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Sharon Salzberg - compassion as a karmic (cause and effect) issue

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  • Sharon Werner
    [When we have caused harm w]e cannot undo what we have done, and we cannot escape the results of our actions. But rather than hate ourselves or dwell in
    Message 1 of 1 , Oct 4, 2008
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      "[When we have caused harm w]e cannot undo what we have done, and we cannot escape the results of our actions. But rather than hate ourselves or dwell in helpless shame, we can dramatically change the field in which our karmic seeds ripen by developing mindfulness and lovingkindness. . .

      "If we have done something inappropriate or unwholesome, and if our lives then become strongly influenced by compassion, mindfulness, and lovingkindness, the field in which are karmic seeds have been planted becomes radically altered, and this change everything. This is a transformation we can begin right now.

      "We start by using mindfulness and lovingkindness to look directly at the pain we have caused others and the pain we are experiencing ourselves. We look at our shame, our guilt, our fear, and our sadness with understanding and compassion. We see the difference between saying, 'I am very wrong, and that is all I am,' and saying, 'I did something very wrong, and I feel remorse about it.' When we can experience the flow of our feelings with clarity, equanimity, and loving presence - not judgment and narrowness - our minds become like a mirror reflecting all that arises. In the course of that process, the mirrorlike mind also reflects back its true nature: natural radiance, purity, and luminosity. As the Buddha said, 'The mind is shining.' . . .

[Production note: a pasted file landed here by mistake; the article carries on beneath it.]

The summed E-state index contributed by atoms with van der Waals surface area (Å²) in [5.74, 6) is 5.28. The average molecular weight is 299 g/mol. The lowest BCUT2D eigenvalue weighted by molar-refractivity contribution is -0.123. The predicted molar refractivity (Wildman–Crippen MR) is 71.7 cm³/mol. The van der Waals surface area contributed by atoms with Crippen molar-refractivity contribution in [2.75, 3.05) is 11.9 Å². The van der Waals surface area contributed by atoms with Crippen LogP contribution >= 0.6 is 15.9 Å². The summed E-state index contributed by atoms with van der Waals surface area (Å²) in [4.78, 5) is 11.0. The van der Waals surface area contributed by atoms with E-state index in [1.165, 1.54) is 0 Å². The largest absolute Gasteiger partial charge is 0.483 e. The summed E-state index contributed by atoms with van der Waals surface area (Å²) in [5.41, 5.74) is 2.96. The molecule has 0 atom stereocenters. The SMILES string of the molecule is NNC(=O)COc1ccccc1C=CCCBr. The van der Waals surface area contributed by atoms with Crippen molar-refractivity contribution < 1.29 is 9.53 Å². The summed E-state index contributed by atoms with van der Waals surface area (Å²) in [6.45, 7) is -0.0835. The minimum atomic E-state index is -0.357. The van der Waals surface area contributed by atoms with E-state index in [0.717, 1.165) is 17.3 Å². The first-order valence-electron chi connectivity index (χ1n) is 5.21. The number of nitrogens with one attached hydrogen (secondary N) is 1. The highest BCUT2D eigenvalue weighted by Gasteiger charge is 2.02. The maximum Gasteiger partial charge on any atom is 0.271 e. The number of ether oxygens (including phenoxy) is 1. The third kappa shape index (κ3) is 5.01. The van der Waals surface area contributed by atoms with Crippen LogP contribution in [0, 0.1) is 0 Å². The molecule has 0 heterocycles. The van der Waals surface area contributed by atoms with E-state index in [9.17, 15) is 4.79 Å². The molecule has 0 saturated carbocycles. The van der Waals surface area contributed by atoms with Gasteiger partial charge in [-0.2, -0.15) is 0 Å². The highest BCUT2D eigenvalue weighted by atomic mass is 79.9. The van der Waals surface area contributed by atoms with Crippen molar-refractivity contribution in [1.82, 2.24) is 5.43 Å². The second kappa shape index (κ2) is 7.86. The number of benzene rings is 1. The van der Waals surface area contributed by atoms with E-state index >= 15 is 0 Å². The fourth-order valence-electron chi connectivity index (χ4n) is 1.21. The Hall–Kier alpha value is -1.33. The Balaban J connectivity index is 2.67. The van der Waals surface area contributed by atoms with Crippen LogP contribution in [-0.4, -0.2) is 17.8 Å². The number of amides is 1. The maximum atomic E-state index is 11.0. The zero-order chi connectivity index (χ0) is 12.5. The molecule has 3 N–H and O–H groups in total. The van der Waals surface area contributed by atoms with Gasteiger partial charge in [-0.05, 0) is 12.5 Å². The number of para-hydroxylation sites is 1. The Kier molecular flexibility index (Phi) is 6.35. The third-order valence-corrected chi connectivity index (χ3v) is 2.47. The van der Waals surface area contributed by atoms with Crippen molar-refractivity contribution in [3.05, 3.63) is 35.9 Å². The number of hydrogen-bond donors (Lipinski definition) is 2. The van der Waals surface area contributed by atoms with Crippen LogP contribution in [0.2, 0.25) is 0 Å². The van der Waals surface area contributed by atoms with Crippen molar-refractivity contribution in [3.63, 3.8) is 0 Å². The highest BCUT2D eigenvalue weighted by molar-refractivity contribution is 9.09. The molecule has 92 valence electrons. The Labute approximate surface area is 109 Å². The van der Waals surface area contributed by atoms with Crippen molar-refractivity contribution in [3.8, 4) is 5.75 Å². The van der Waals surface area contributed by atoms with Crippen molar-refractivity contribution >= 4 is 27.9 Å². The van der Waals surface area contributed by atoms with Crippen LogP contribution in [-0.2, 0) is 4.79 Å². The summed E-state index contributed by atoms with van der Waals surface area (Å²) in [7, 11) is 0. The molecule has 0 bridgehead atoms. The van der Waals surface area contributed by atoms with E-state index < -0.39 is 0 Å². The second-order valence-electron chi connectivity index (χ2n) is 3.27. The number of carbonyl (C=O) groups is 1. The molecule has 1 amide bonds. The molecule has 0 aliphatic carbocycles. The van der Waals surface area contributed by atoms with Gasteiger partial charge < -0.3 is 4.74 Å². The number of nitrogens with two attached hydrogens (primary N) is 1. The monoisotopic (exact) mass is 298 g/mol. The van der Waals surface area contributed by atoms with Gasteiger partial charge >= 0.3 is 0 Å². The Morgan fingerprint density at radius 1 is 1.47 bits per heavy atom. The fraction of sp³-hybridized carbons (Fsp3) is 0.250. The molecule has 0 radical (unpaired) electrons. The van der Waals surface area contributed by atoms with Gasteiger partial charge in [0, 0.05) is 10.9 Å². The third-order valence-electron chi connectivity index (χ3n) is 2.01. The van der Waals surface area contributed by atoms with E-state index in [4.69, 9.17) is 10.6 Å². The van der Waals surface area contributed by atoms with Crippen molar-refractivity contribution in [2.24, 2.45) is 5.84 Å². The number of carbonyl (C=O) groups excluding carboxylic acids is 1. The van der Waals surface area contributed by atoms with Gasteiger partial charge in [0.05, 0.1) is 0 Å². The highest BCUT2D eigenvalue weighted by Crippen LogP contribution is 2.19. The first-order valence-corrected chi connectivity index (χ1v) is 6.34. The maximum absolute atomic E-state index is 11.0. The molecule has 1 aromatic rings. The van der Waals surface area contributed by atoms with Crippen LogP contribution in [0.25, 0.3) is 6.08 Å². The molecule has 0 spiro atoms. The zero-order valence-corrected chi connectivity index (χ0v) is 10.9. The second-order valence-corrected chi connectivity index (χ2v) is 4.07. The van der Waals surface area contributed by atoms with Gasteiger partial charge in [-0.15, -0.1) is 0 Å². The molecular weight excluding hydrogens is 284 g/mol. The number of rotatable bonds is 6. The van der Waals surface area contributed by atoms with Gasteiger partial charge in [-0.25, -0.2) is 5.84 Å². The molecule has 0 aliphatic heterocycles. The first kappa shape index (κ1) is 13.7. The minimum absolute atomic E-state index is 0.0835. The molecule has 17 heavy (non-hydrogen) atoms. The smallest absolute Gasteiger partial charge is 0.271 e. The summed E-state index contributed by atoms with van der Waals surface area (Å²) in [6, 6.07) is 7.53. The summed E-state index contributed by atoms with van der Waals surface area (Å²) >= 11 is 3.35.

". . . Forgiving ourselves does not mean condoning everything we have ever done, or imagining that the pain of recollection will simply go away. It means understanding the large web of conditions that helped create each action, and through that understanding, gaining compassion for ourselves and others."

      ~ Sharon Salzberg, "A Heart as Wide as the World: Stories on the Path of Lovingkindness," Shambhala Publications, 1997.


      "If we could love ourselves for hating ourselves, we would no longer be hating ourselves - we would be loving ourselves." ~ Cheri Huber


      May this be of benefit.

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